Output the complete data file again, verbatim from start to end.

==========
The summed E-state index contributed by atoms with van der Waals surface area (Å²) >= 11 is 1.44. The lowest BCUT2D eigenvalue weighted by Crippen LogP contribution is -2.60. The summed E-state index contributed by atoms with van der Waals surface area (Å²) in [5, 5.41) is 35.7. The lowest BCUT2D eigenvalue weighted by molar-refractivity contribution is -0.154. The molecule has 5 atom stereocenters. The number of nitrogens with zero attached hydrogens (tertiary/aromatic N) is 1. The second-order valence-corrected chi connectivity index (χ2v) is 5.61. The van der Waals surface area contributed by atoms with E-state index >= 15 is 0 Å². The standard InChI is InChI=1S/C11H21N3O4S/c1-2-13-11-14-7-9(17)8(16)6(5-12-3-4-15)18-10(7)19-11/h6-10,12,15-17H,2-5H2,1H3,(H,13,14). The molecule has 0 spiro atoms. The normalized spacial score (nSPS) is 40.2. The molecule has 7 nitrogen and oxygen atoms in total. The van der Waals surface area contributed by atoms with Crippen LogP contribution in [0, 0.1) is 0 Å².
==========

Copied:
The summed E-state index contributed by atoms with van der Waals surface area (Å²) >= 11 is 1.44. The lowest BCUT2D eigenvalue weighted by Crippen LogP contribution is -2.60. The summed E-state index contributed by atoms with van der Waals surface area (Å²) in [5, 5.41) is 35.7. The lowest BCUT2D eigenvalue weighted by molar-refractivity contribution is -0.154. The molecule has 5 atom stereocenters. The number of nitrogens with zero attached hydrogens (tertiary/aromatic N) is 1. The second-order valence-corrected chi connectivity index (χ2v) is 5.61. The van der Waals surface area contributed by atoms with E-state index >= 15 is 0 Å². The standard InChI is InChI=1S/C11H21N3O4S/c1-2-13-11-14-7-9(17)8(16)6(5-12-3-4-15)18-10(7)19-11/h6-10,12,15-17H,2-5H2,1H3,(H,13,14). The molecule has 0 spiro atoms. The normalized spacial score (nSPS) is 40.2. The molecule has 7 nitrogen and oxygen atoms in total. The van der Waals surface area contributed by atoms with Crippen LogP contribution in [0, 0.1) is 0 Å².